A flexible spending arrangement (FSA), or Flexible Spending Account, as they are commonly called, is one of a number of tax-advantaged financial accounts that can be set up through a cafeteria plan of an employer in the United States. An FSA allows an employee to set aside a portion of his or her earnings pre-tax to pay for qualified expenses as established in the cafeteria plan, most commonly for medical expenses but often for dependent care or other expenses. Money deducted from an employee's pay into an FSA is not subject to payroll taxes, and can therefore result in payroll tax savings.
The most common FSA, the medical expense FSA (also medical FSA or health FSA), is similar to a health savings account (HSA) or a health reimbursement account (HRA). However, while HSAs and HRAs are almost exclusively used as components of a consumer driven health care plan, medical FSAs are commonly offered with more traditional health plans as well. Any money set aside in an FSA that is not spent in a given year by the employee is forfeited.
What is the difference between a deductible, a co-pay and co-insurance?
Coinsurance is the portion of eligible expenses that plan members are responsible paying, most often after the deductible is met. Coinsurance is expressed as a percentage or pair of percentages generally with the insurer's portion stated first (such as 80 percent paid by the insurer/20 percent paid by the individual). The deductible is the portion of any claim that is not covered by the insurance provider before the expenses begin to be covered. It is normally quoted as a fixed amount and is a part of most policies. The deductible must be "met", that is, paid by the insured, before the benefits of the policy can apply.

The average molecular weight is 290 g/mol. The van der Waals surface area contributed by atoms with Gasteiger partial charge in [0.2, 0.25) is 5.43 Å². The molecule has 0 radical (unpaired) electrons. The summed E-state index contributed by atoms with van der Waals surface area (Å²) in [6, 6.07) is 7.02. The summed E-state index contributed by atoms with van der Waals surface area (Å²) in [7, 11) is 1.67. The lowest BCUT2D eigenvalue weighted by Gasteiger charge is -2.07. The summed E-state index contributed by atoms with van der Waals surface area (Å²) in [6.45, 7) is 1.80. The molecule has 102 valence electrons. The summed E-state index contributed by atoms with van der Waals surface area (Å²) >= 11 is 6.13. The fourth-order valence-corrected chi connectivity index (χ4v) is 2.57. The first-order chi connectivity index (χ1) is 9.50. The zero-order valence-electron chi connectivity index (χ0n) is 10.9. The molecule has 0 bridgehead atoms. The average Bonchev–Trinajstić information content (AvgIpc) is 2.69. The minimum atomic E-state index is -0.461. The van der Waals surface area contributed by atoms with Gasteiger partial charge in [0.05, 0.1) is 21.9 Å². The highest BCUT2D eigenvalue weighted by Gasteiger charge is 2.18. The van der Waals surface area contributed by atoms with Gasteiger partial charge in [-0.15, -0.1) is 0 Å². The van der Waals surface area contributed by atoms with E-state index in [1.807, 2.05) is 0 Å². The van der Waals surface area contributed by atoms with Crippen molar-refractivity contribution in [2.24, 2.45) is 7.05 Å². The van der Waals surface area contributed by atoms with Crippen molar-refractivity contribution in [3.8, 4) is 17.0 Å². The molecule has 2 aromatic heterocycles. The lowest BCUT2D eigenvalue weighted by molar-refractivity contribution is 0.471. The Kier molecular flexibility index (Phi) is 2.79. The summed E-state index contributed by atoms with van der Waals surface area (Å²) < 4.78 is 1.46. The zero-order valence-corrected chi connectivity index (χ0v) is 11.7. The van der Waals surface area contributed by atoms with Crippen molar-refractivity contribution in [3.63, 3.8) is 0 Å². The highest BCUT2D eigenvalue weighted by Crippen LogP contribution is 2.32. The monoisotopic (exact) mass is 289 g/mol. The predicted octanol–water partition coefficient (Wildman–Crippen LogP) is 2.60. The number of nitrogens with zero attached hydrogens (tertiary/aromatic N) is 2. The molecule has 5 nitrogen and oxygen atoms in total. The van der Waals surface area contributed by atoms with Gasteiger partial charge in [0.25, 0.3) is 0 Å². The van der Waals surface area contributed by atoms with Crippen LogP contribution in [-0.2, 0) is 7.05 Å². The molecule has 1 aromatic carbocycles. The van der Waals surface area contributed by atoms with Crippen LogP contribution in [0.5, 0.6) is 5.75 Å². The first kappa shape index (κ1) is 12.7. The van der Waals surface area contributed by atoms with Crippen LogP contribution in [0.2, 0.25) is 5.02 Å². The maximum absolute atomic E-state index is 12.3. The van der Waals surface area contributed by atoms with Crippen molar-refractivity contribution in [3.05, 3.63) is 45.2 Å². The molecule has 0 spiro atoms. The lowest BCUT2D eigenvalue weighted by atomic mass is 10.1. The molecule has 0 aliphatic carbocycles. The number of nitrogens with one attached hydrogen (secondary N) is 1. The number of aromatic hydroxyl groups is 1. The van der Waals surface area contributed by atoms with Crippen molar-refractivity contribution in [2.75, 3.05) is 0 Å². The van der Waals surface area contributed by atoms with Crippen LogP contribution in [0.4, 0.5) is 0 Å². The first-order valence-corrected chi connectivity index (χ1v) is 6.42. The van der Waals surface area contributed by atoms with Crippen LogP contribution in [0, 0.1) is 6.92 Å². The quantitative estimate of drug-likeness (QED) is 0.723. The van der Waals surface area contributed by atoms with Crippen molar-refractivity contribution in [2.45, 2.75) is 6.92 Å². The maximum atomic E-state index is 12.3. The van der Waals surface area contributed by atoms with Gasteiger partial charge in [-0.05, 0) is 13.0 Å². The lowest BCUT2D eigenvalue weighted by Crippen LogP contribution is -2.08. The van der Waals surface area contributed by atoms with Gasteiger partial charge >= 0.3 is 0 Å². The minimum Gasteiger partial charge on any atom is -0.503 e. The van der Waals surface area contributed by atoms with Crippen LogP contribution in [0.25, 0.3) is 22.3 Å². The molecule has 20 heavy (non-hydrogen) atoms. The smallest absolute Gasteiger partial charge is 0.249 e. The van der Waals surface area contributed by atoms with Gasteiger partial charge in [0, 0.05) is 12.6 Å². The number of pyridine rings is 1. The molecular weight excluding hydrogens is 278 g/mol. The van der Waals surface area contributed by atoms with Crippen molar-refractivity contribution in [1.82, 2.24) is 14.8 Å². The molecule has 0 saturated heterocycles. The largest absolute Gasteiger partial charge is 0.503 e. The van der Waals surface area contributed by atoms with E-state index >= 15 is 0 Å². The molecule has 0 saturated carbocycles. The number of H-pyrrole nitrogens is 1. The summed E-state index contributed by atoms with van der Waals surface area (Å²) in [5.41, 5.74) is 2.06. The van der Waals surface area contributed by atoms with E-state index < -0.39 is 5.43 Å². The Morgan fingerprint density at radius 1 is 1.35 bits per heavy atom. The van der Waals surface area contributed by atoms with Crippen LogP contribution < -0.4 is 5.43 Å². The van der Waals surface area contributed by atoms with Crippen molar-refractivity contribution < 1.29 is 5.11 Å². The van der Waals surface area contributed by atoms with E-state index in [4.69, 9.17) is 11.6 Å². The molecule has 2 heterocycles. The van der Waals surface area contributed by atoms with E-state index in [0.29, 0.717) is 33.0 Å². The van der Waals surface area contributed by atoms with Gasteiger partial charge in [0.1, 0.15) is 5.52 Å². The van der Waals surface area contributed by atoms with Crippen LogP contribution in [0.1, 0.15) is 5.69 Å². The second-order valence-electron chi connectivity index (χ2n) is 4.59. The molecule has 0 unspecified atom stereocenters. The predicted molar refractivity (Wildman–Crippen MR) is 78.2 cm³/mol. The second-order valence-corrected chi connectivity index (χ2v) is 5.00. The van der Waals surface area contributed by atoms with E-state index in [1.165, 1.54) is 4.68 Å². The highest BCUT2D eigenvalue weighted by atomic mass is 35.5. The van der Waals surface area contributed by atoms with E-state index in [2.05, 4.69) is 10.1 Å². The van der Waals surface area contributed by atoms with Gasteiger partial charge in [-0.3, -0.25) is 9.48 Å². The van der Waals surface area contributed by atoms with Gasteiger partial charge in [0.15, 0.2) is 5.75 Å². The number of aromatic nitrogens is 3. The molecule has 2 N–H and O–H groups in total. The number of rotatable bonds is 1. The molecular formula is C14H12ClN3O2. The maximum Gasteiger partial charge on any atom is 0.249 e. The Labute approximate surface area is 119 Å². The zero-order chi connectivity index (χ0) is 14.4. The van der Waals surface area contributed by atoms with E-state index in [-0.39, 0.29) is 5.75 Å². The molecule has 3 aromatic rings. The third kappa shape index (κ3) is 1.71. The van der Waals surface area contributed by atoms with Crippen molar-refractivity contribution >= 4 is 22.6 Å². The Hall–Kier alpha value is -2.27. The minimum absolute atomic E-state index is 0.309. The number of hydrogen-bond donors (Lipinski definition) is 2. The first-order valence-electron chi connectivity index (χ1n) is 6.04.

Why do health insurers have an in-house Pharmacy Benefit Manager (PBM)?
A Pharmacy Benefit Manager (PBM) is often a third party administrator of prescription drug programs. They are primarily responsible for processing and paying prescription drug claims. They also are responsible for developing and maintaining the formulary, contracting with pharmacies, and negotiating discounts and rebates with drug manufacturers. An independent PBM is mostly in the business of managing drug distributions and availability, and is less interested in managing over-all health care costs.
Some insurers have in-house PBMs because they can integrate pharmacy, medical and behavioral data to allow the company to see the individual as a whole. This model tends to use pharmaceuticals to improve the health and well-being of the individual and therefore lower overall medical costs.